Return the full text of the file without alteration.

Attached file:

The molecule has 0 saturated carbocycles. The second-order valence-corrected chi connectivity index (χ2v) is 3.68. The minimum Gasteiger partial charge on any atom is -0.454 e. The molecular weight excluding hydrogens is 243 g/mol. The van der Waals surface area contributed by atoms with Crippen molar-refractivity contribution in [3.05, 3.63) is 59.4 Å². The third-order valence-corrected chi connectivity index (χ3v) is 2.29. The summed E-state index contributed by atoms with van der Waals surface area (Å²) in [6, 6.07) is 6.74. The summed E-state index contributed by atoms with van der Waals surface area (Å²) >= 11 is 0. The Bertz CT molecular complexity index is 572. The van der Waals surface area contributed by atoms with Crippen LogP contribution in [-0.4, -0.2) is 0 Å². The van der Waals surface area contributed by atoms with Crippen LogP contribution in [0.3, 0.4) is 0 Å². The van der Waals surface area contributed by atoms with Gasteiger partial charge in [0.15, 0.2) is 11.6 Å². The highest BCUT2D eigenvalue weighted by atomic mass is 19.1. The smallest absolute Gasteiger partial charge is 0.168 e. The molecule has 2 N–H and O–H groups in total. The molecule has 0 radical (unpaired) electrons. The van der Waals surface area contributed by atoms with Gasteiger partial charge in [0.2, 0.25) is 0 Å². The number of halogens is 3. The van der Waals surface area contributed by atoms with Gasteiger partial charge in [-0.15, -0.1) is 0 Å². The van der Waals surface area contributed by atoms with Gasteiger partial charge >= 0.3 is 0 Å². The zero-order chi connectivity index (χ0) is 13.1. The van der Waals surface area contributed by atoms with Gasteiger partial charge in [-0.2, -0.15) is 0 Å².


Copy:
The molecule has 0 saturated carbocycles. The second-order valence-corrected chi connectivity index (χ2v) is 3.68. The minimum Gasteiger partial charge on any atom is -0.454 e. The molecular weight excluding hydrogens is 243 g/mol. The van der Waals surface area contributed by atoms with Crippen molar-refractivity contribution in [3.05, 3.63) is 59.4 Å². The third-order valence-corrected chi connectivity index (χ3v) is 2.29. The summed E-state index contributed by atoms with van der Waals surface area (Å²) in [6, 6.07) is 6.74. The summed E-state index contributed by atoms with van der Waals surface area (Å²) >= 11 is 0. The Bertz CT molecular complexity index is 572. The van der Waals surface area contributed by atoms with Crippen LogP contribution in [-0.4, -0.2) is 0 Å². The van der Waals surface area contributed by atoms with Crippen LogP contribution in [0.3, 0.4) is 0 Å². The van der Waals surface area contributed by atoms with Gasteiger partial charge in [0.15, 0.2) is 11.6 Å². The highest BCUT2D eigenvalue weighted by atomic mass is 19.1. The smallest absolute Gasteiger partial charge is 0.168 e. The molecule has 2 N–H and O–H groups in total. The molecule has 0 radical (unpaired) electrons. The van der Waals surface area contributed by atoms with Gasteiger partial charge in [0.2, 0.25) is 0 Å². The number of halogens is 3. The van der Waals surface area contributed by atoms with Gasteiger partial charge in [-0.15, -0.1) is 0 Å². The van der Waals surface area contributed by atoms with Gasteiger partial charge >= 0.3 is 0 Å². The zero-order chi connectivity index (χ0) is 13.1. The van der Waals surface area contributed by atoms with Gasteiger partial charge in [-0.2, -0.15) is 0 Å².